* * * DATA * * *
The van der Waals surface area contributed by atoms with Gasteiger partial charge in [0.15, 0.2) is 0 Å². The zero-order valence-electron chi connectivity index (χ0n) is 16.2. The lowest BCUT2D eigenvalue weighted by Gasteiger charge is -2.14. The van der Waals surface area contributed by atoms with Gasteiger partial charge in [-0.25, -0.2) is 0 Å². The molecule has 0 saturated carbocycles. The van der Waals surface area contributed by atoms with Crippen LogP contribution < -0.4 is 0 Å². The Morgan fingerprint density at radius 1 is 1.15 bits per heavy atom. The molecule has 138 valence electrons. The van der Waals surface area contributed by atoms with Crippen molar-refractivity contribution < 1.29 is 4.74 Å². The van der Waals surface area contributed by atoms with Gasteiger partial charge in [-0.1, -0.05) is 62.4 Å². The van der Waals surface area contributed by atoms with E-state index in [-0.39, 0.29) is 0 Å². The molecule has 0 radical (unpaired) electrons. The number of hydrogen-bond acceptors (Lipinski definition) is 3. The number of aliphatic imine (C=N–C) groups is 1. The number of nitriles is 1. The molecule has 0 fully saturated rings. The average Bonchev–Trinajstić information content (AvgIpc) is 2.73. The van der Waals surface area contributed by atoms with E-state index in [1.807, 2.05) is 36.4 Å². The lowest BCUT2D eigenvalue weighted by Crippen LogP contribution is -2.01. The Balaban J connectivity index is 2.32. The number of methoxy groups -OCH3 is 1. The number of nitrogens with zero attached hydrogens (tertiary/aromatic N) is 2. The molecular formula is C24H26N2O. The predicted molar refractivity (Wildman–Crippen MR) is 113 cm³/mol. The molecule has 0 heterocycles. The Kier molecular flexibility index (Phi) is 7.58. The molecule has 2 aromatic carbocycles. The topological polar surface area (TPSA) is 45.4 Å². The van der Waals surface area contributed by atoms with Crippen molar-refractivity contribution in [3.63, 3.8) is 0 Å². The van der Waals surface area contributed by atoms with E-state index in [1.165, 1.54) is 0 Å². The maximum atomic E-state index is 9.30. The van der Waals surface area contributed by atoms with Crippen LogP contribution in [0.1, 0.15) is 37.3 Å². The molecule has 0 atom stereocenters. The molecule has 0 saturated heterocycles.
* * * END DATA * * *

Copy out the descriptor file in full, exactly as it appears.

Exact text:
The van der Waals surface area contributed by atoms with Gasteiger partial charge in [0.15, 0.2) is 0 Å². The zero-order valence-electron chi connectivity index (χ0n) is 16.2. The lowest BCUT2D eigenvalue weighted by Gasteiger charge is -2.14. The van der Waals surface area contributed by atoms with Gasteiger partial charge in [-0.25, -0.2) is 0 Å². The molecule has 0 saturated carbocycles. The van der Waals surface area contributed by atoms with Crippen LogP contribution < -0.4 is 0 Å². The Morgan fingerprint density at radius 1 is 1.15 bits per heavy atom. The molecule has 138 valence electrons. The van der Waals surface area contributed by atoms with Crippen molar-refractivity contribution < 1.29 is 4.74 Å². The van der Waals surface area contributed by atoms with Gasteiger partial charge in [-0.1, -0.05) is 62.4 Å². The van der Waals surface area contributed by atoms with E-state index in [-0.39, 0.29) is 0 Å². The molecule has 0 radical (unpaired) electrons. The number of hydrogen-bond acceptors (Lipinski definition) is 3. The number of aliphatic imine (C=N–C) groups is 1. The number of nitriles is 1. The molecule has 0 fully saturated rings. The average Bonchev–Trinajstić information content (AvgIpc) is 2.73. The van der Waals surface area contributed by atoms with E-state index in [1.807, 2.05) is 36.4 Å². The lowest BCUT2D eigenvalue weighted by Crippen LogP contribution is -2.01. The Balaban J connectivity index is 2.32. The number of methoxy groups -OCH3 is 1. The number of nitrogens with zero attached hydrogens (tertiary/aromatic N) is 2. The molecular formula is C24H26N2O. The predicted molar refractivity (Wildman–Crippen MR) is 113 cm³/mol. The molecule has 0 heterocycles. The Kier molecular flexibility index (Phi) is 7.58. The molecule has 2 aromatic carbocycles. The topological polar surface area (TPSA) is 45.4 Å². The van der Waals surface area contributed by atoms with Crippen molar-refractivity contribution in [3.63, 3.8) is 0 Å². The van der Waals surface area contributed by atoms with E-state index in [1.165, 1.54) is 0 Å². The maximum atomic E-state index is 9.30. The van der Waals surface area contributed by atoms with Crippen LogP contribution in [0.1, 0.15) is 37.3 Å². The molecule has 0 atom stereocenters. The molecule has 0 saturated heterocycles.